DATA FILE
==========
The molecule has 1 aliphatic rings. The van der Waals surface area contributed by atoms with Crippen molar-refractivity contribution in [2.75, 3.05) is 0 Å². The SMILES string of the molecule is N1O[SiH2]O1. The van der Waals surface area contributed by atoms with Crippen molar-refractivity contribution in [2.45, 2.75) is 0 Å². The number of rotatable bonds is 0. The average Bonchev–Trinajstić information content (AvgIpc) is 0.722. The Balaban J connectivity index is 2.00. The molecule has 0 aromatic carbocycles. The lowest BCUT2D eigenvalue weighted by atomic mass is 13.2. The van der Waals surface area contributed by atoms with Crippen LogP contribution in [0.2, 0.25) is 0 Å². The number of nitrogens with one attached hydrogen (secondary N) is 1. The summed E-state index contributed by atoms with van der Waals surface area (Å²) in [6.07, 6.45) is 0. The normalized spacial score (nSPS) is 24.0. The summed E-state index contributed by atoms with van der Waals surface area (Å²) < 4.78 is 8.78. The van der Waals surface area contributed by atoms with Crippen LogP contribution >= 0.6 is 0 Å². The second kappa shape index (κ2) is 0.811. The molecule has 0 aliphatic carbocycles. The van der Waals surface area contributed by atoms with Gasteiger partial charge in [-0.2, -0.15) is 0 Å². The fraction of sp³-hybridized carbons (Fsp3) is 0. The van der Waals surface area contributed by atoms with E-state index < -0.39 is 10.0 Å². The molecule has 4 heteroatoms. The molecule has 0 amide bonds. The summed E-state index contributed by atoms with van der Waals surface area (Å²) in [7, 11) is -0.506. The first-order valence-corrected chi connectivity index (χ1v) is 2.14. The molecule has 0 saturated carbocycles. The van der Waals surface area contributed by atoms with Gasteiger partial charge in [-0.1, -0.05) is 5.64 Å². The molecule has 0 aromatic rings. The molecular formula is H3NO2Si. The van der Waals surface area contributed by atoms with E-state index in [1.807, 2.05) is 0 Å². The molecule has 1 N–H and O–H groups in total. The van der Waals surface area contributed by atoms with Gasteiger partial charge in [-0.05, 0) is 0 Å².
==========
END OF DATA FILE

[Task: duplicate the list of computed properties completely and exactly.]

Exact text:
The molecule has 1 aliphatic rings. The van der Waals surface area contributed by atoms with Crippen molar-refractivity contribution in [2.75, 3.05) is 0 Å². The SMILES string of the molecule is N1O[SiH2]O1. The van der Waals surface area contributed by atoms with Crippen molar-refractivity contribution in [2.45, 2.75) is 0 Å². The number of rotatable bonds is 0. The average Bonchev–Trinajstić information content (AvgIpc) is 0.722. The Balaban J connectivity index is 2.00. The molecule has 0 aromatic carbocycles. The lowest BCUT2D eigenvalue weighted by atomic mass is 13.2. The van der Waals surface area contributed by atoms with Crippen LogP contribution in [0.2, 0.25) is 0 Å². The number of nitrogens with one attached hydrogen (secondary N) is 1. The summed E-state index contributed by atoms with van der Waals surface area (Å²) in [6.07, 6.45) is 0. The normalized spacial score (nSPS) is 24.0. The summed E-state index contributed by atoms with van der Waals surface area (Å²) < 4.78 is 8.78. The van der Waals surface area contributed by atoms with Crippen LogP contribution >= 0.6 is 0 Å². The second kappa shape index (κ2) is 0.811. The molecule has 0 aliphatic carbocycles. The van der Waals surface area contributed by atoms with Gasteiger partial charge in [-0.2, -0.15) is 0 Å². The fraction of sp³-hybridized carbons (Fsp3) is 0. The van der Waals surface area contributed by atoms with E-state index < -0.39 is 10.0 Å². The molecule has 4 heteroatoms. The molecule has 0 amide bonds. The summed E-state index contributed by atoms with van der Waals surface area (Å²) in [7, 11) is -0.506. The first-order valence-corrected chi connectivity index (χ1v) is 2.14. The molecule has 0 saturated carbocycles. The van der Waals surface area contributed by atoms with Gasteiger partial charge in [-0.1, -0.05) is 5.64 Å². The molecule has 0 aromatic rings. The molecular formula is H3NO2Si. The van der Waals surface area contributed by atoms with E-state index in [1.807, 2.05) is 0 Å². The molecule has 1 N–H and O–H groups in total. The van der Waals surface area contributed by atoms with Gasteiger partial charge in [-0.05, 0) is 0 Å².